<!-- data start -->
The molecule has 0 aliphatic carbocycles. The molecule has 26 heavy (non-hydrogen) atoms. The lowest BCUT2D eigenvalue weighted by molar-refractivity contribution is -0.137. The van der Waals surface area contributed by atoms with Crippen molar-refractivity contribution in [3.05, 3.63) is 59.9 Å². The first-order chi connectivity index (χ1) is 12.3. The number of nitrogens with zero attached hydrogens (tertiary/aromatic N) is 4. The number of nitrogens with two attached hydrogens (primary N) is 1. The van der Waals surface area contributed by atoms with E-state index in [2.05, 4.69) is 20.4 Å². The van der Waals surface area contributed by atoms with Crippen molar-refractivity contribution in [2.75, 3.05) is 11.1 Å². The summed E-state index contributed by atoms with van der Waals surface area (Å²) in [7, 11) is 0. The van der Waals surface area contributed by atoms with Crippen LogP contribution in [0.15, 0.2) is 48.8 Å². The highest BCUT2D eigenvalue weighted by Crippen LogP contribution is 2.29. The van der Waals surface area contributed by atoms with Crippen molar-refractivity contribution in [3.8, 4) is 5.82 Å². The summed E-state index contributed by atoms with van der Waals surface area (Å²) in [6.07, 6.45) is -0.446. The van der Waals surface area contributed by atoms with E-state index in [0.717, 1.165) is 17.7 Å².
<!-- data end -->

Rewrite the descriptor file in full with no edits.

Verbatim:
The molecule has 0 aliphatic carbocycles. The molecule has 26 heavy (non-hydrogen) atoms. The lowest BCUT2D eigenvalue weighted by molar-refractivity contribution is -0.137. The van der Waals surface area contributed by atoms with Crippen molar-refractivity contribution in [3.05, 3.63) is 59.9 Å². The first-order chi connectivity index (χ1) is 12.3. The number of nitrogens with zero attached hydrogens (tertiary/aromatic N) is 4. The number of nitrogens with two attached hydrogens (primary N) is 1. The van der Waals surface area contributed by atoms with E-state index in [2.05, 4.69) is 20.4 Å². The van der Waals surface area contributed by atoms with Crippen molar-refractivity contribution in [2.75, 3.05) is 11.1 Å². The summed E-state index contributed by atoms with van der Waals surface area (Å²) in [7, 11) is 0. The van der Waals surface area contributed by atoms with Crippen LogP contribution in [0.15, 0.2) is 48.8 Å². The highest BCUT2D eigenvalue weighted by Crippen LogP contribution is 2.29. The van der Waals surface area contributed by atoms with Crippen molar-refractivity contribution in [3.8, 4) is 5.82 Å². The summed E-state index contributed by atoms with van der Waals surface area (Å²) in [6.07, 6.45) is -0.446. The van der Waals surface area contributed by atoms with E-state index in [0.717, 1.165) is 17.7 Å².